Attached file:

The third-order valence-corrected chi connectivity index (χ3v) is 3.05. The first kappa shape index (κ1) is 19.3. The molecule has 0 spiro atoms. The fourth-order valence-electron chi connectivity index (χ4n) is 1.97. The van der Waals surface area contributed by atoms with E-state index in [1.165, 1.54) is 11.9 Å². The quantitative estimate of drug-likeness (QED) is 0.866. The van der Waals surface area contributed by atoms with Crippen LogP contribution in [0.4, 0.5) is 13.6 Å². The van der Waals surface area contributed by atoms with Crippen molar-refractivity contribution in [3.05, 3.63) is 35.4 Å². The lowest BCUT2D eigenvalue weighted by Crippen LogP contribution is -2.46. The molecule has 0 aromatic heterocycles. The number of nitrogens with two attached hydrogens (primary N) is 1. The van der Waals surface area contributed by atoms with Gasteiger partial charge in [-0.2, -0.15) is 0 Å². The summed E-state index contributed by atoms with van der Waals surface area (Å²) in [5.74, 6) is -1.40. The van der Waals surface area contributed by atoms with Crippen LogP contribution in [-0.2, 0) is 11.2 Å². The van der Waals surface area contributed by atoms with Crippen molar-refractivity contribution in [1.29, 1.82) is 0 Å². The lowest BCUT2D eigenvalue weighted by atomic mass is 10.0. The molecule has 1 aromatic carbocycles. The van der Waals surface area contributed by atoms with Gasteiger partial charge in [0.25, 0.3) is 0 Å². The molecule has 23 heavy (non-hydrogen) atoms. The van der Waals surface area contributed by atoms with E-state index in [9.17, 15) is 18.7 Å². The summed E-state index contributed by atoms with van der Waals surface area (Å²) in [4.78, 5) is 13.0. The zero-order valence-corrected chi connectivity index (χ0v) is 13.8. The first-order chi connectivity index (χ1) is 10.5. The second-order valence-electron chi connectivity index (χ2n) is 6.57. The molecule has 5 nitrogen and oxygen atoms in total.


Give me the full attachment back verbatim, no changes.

The third-order valence-corrected chi connectivity index (χ3v) is 3.05. The first kappa shape index (κ1) is 19.3. The molecule has 0 spiro atoms. The fourth-order valence-electron chi connectivity index (χ4n) is 1.97. The van der Waals surface area contributed by atoms with E-state index in [1.165, 1.54) is 11.9 Å². The quantitative estimate of drug-likeness (QED) is 0.866. The van der Waals surface area contributed by atoms with Crippen LogP contribution in [0.4, 0.5) is 13.6 Å². The van der Waals surface area contributed by atoms with Crippen molar-refractivity contribution in [3.05, 3.63) is 35.4 Å². The lowest BCUT2D eigenvalue weighted by Crippen LogP contribution is -2.46. The molecule has 0 aromatic heterocycles. The number of nitrogens with two attached hydrogens (primary N) is 1. The van der Waals surface area contributed by atoms with Gasteiger partial charge in [-0.2, -0.15) is 0 Å². The summed E-state index contributed by atoms with van der Waals surface area (Å²) in [5.74, 6) is -1.40. The van der Waals surface area contributed by atoms with Crippen LogP contribution in [-0.2, 0) is 11.2 Å². The van der Waals surface area contributed by atoms with Crippen molar-refractivity contribution in [1.29, 1.82) is 0 Å². The lowest BCUT2D eigenvalue weighted by atomic mass is 10.0. The molecule has 1 aromatic carbocycles. The van der Waals surface area contributed by atoms with Gasteiger partial charge in [0.25, 0.3) is 0 Å². The molecule has 23 heavy (non-hydrogen) atoms. The van der Waals surface area contributed by atoms with E-state index in [9.17, 15) is 18.7 Å². The summed E-state index contributed by atoms with van der Waals surface area (Å²) in [4.78, 5) is 13.0. The zero-order valence-corrected chi connectivity index (χ0v) is 13.8. The first-order chi connectivity index (χ1) is 10.5. The second-order valence-electron chi connectivity index (χ2n) is 6.57. The molecule has 5 nitrogen and oxygen atoms in total.